There are also a number of other significant flaws with this study such as the absurdly high levels of iron supplementation that participants were taking (which was far higher than the Recommended Dietary Intake) and there was also no reference to the quality of the supplements being taken (whether they were cheap, synthetic products filled with harmful additives and in forms that were not bio-available or beneficial to the body); whether the women self-prescribed the supplements or whether
they sought expert advice (to determine what their biologically-unique body required); and many other factors that make this study unreliable.

 The research does not provide reliable evidence of the effects of nutrient supplementation at all. As Dr. David Herber, Director of the UCLA Center for Human Nutrition said “I wouldn’t recommend anyone change what they’re doing based on this study.”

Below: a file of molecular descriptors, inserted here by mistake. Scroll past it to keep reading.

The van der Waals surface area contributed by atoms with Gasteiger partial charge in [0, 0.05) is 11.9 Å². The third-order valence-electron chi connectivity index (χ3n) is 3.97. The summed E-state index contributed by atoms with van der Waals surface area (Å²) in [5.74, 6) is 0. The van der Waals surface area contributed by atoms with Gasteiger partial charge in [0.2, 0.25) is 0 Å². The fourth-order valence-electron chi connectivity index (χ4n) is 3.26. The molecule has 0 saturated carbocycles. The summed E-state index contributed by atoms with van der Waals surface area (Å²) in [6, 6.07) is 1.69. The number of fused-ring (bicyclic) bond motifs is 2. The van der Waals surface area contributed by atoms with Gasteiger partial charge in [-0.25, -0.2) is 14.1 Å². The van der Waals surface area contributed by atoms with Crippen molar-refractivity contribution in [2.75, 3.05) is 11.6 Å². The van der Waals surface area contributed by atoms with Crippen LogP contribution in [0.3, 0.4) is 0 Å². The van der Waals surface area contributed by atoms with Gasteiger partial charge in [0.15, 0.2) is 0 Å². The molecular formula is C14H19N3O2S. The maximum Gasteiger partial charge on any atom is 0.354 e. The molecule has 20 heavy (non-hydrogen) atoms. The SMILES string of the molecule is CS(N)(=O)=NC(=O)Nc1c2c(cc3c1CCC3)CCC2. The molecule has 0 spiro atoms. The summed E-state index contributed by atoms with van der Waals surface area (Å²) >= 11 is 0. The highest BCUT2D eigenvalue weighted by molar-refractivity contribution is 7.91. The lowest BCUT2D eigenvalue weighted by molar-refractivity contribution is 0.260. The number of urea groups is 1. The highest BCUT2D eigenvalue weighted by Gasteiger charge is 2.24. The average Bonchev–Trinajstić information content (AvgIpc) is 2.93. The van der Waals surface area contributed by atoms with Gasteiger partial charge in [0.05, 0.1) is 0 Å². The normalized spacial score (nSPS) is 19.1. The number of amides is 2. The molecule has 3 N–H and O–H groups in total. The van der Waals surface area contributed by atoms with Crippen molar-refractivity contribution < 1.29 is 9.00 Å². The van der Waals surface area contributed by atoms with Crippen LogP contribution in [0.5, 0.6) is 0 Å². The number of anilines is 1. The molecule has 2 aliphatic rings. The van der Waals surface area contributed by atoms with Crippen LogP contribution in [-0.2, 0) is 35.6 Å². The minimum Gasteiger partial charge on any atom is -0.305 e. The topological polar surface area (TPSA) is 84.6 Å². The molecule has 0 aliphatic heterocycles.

The Research                                                                                                                                                                                                                                                                                                                     The research was called ‘The Iowa Women’s Health Study’ and was published in the Arch Intern Med. 2011;171(18):1625-1633. The study involved researchers analyzing data from questionnaires that were completed by older female participants which relied on their memory regarding their dietary and supplement intake. The average age of the women was 62yo at the start of the 19 year study and over 81yo by the end of the study.  The study conclusions were that there ‘may’ be a slightly increased risk of mortality in older women taking certain nutrient supplements especially iron (but only if taking more than 200mg per day) but calcium supplementation seemed to decrease the risk of mortality by 9% in older women. There was no mention of the scientifically-proven health benefits of fish oils, probiotics, Vitamin D supplementation or other nutrient supplementation despite there being a vast amount of clinical trials proving that these supplements can prevent and treat certain chronic disease.